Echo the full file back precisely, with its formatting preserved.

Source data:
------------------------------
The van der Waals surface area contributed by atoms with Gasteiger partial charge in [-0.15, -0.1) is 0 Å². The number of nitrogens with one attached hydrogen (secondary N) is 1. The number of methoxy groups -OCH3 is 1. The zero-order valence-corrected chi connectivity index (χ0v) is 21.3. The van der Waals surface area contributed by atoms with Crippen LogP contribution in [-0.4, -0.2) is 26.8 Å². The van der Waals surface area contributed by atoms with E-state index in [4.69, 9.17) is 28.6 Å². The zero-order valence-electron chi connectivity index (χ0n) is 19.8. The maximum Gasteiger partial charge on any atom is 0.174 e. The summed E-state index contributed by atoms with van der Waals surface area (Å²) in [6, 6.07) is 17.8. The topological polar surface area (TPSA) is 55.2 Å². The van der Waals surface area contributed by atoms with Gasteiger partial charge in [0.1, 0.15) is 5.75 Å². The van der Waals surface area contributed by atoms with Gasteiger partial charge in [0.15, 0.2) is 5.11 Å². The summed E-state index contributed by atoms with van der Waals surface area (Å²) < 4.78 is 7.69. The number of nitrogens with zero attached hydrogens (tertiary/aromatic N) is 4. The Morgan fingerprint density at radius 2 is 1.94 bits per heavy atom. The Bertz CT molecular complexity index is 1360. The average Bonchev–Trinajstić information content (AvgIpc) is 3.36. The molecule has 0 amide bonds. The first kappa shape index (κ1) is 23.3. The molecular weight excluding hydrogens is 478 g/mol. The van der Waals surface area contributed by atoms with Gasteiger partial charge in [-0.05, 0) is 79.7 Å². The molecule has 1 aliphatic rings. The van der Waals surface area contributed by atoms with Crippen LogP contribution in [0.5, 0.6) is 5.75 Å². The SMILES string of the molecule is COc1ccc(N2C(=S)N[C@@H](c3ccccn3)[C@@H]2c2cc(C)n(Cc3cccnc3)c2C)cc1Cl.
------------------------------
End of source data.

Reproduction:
The van der Waals surface area contributed by atoms with Gasteiger partial charge in [-0.15, -0.1) is 0 Å². The number of nitrogens with one attached hydrogen (secondary N) is 1. The number of methoxy groups -OCH3 is 1. The zero-order valence-corrected chi connectivity index (χ0v) is 21.3. The van der Waals surface area contributed by atoms with Crippen LogP contribution in [-0.4, -0.2) is 26.8 Å². The van der Waals surface area contributed by atoms with E-state index in [4.69, 9.17) is 28.6 Å². The zero-order valence-electron chi connectivity index (χ0n) is 19.8. The maximum Gasteiger partial charge on any atom is 0.174 e. The summed E-state index contributed by atoms with van der Waals surface area (Å²) in [6, 6.07) is 17.8. The topological polar surface area (TPSA) is 55.2 Å². The van der Waals surface area contributed by atoms with Gasteiger partial charge in [0.1, 0.15) is 5.75 Å². The van der Waals surface area contributed by atoms with Gasteiger partial charge in [0.15, 0.2) is 5.11 Å². The summed E-state index contributed by atoms with van der Waals surface area (Å²) < 4.78 is 7.69. The number of nitrogens with zero attached hydrogens (tertiary/aromatic N) is 4. The Morgan fingerprint density at radius 2 is 1.94 bits per heavy atom. The Bertz CT molecular complexity index is 1360. The average Bonchev–Trinajstić information content (AvgIpc) is 3.36. The molecule has 0 amide bonds. The first kappa shape index (κ1) is 23.3. The molecular weight excluding hydrogens is 478 g/mol. The van der Waals surface area contributed by atoms with Gasteiger partial charge in [-0.05, 0) is 79.7 Å². The molecule has 1 aliphatic rings. The van der Waals surface area contributed by atoms with Crippen LogP contribution in [0.5, 0.6) is 5.75 Å². The SMILES string of the molecule is COc1ccc(N2C(=S)N[C@@H](c3ccccn3)[C@@H]2c2cc(C)n(Cc3cccnc3)c2C)cc1Cl.